Key Points about Insect Bites and Stings
- Insect bites and stings often cause redness, swelling, itching and stinging.
- Wearing bright or floral clothing, scented lotions or perfumes, and clothes with exposed arms or legs can increase your risk of getting bitten or stung.
- Most bites and stings can be treated at home by applying ice, using certain creams, and taking an antihistamine.
Call 911 after a bite or sting if you develop swelling in the face, fever, rapid heartrate or impaired breathing.
Insect bites and stings often cause irritating but relatively mild and harmless symptoms, such as redness, swelling, itching and stinging. Most bites and stings are harmless, unless the insect infects you with a disease they are carrying, or if you have an allergic reaction.
You may be more likely to experience bites or stings if you wear bright or floral clothing, scented lotions or perfumes, and clothes with exposed arms or legs.
Most bites and stings are harmless, unless the insect infects you with a disease they are carrying, or if you have an allergic reaction. Mild bites and stings can be treated at home. If you experience additional symptoms after a bite or sting such as swelling in the face, fever, rapid heartrate or impaired breathing, seek immediate emergency medical attention.
Bites and stings causes
Insects may bite humans when they feel that they or their habitat are being threatened.
When an insect bite or sting injects venom into your skin, your body mounts a response that causes skin to swell, itch, or sting.
Bites and stings risk factors
Anyone spending time outside is at risk of experiencing an insect bite or sting. Factors that may increase your chances include:
- Wearing bright or floral-patterned clothing
- Wearing scented lotions or perfumes
- Having open food or drinks
- Wearing clothes with exposed arms and legs
- Spending time outside during the summer
Bites and stings symptoms
Common symptoms of mild bites and stings include:
- A rash
- A stinging feeling
In addition to the above symptoms, you may experience the following if you are having an allergic reaction to a bite or sting:
- An itching or tingling sensation in the mouth
If you develop the following symptoms, you may be experiencing anaphylaxis. Anaphylaxis can be life-threatening and requires immediate medical attention.
- Impaired breathing
- Swollen throat, eyelids, or lips
- A fast heart-rate
- Nausea or vomiting
- Feeling dizzy or confused
Bites and stings complications
While most bites and stings are harmless, some can lead to serious complications. Some insects may carry diseases such as Lyme or malaria, which can infect you after a bite or sting.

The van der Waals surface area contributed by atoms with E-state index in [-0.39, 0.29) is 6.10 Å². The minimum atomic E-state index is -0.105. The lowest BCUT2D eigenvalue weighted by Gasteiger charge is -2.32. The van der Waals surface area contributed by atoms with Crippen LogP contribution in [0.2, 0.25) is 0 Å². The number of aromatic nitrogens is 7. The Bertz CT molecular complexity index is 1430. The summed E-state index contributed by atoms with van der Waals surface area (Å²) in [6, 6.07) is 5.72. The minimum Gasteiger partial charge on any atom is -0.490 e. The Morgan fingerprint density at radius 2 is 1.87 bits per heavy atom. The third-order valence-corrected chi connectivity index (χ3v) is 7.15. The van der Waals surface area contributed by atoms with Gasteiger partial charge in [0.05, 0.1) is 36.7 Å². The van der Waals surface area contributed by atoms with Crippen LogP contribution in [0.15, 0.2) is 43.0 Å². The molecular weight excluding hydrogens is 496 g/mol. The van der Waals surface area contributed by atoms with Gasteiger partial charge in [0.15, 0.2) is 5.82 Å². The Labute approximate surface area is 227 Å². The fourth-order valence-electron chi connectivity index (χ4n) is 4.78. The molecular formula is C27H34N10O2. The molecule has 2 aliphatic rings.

Other bites and stings can cause allergic reactions or anaphylaxis in some people.
Bites and stings prevention
Bites and stings can be prevented by:
- Applying insect repellent
- Covering food and drinks, which may attract insects
- Refrain from applying perfumes and scented personal care products when you anticipate spending time outside
- Wear neural colors instead of bright or floral patterns
- Wearing long pants and shirts
Bites and stings diagnosis
Most bites and stings do not require medical diagnosis.
Bites and stings treatment
Most bites and stings can be treated at home by taking the following steps:
- Relocating yourself away from the area to avoid further bites and stings
- Remove any stinger from your skin, if present
- Wash the bite or sting with soap and water
- Apply a cool, damp washcloth to alleviate swelling
- Use calamine lotion, baking soda, or hydrocortisone cream on the bite or sting
- Try an oral antihistamine to regulate itching sensations
If your bite or sting infected you with a disease such as malaria or Lyme, your doctor will provide treatment for those conditions.
If you are experiencing anaphylaxis, administer your prescribed epinephrine auto-injector. If you have not been prescribed an epinephrine auto-injector, if you do not have it on your person, or if you are experiencing a severe allergic reaction for the first time, call 911 immediately. You should still seek medical attention after administering your epinephrine auto-injector, as symptoms can return once the medication wears off.
When to seek care
Call 911 or your local emergency number if you are experiencing symptoms of anaphylaxis.
Mild bites and stings should go away without treatment within several days. If your bite or sting infected you with malaria or Lyme disease, you may require more complex, long-term treatment.